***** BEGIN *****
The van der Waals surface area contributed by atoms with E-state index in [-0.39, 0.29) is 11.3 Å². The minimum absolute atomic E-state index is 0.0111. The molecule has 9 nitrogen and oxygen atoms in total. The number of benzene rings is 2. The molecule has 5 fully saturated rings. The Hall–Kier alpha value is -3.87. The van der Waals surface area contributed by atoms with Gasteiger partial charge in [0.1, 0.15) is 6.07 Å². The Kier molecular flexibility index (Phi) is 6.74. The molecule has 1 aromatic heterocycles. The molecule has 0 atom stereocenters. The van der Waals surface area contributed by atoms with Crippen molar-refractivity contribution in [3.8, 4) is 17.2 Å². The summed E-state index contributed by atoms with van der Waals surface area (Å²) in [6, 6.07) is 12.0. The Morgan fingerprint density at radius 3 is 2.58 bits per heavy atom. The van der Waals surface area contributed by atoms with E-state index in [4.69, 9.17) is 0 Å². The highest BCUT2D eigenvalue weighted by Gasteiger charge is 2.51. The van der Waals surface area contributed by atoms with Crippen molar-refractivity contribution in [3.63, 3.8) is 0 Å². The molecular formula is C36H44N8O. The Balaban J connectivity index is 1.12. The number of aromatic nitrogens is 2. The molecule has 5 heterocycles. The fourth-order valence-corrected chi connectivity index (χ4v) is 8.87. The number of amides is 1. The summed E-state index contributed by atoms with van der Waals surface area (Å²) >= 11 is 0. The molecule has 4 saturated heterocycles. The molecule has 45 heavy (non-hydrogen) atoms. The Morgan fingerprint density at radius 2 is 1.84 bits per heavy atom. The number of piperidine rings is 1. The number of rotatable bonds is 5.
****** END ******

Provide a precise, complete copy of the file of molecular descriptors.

The van der Waals surface area contributed by atoms with E-state index in [-0.39, 0.29) is 11.3 Å². The minimum absolute atomic E-state index is 0.0111. The molecule has 9 nitrogen and oxygen atoms in total. The number of benzene rings is 2. The molecule has 5 fully saturated rings. The Hall–Kier alpha value is -3.87. The van der Waals surface area contributed by atoms with Gasteiger partial charge in [0.1, 0.15) is 6.07 Å². The Kier molecular flexibility index (Phi) is 6.74. The molecule has 1 aromatic heterocycles. The molecule has 0 atom stereocenters. The van der Waals surface area contributed by atoms with Crippen molar-refractivity contribution in [3.8, 4) is 17.2 Å². The summed E-state index contributed by atoms with van der Waals surface area (Å²) in [6, 6.07) is 12.0. The Morgan fingerprint density at radius 3 is 2.58 bits per heavy atom. The van der Waals surface area contributed by atoms with E-state index in [4.69, 9.17) is 0 Å². The highest BCUT2D eigenvalue weighted by Gasteiger charge is 2.51. The van der Waals surface area contributed by atoms with Crippen molar-refractivity contribution in [3.63, 3.8) is 0 Å². The molecular formula is C36H44N8O. The Balaban J connectivity index is 1.12. The number of aromatic nitrogens is 2. The molecule has 5 heterocycles. The fourth-order valence-corrected chi connectivity index (χ4v) is 8.87. The number of amides is 1. The summed E-state index contributed by atoms with van der Waals surface area (Å²) >= 11 is 0. The molecule has 4 saturated heterocycles. The molecule has 45 heavy (non-hydrogen) atoms. The Morgan fingerprint density at radius 2 is 1.84 bits per heavy atom. The number of piperidine rings is 1. The number of rotatable bonds is 5.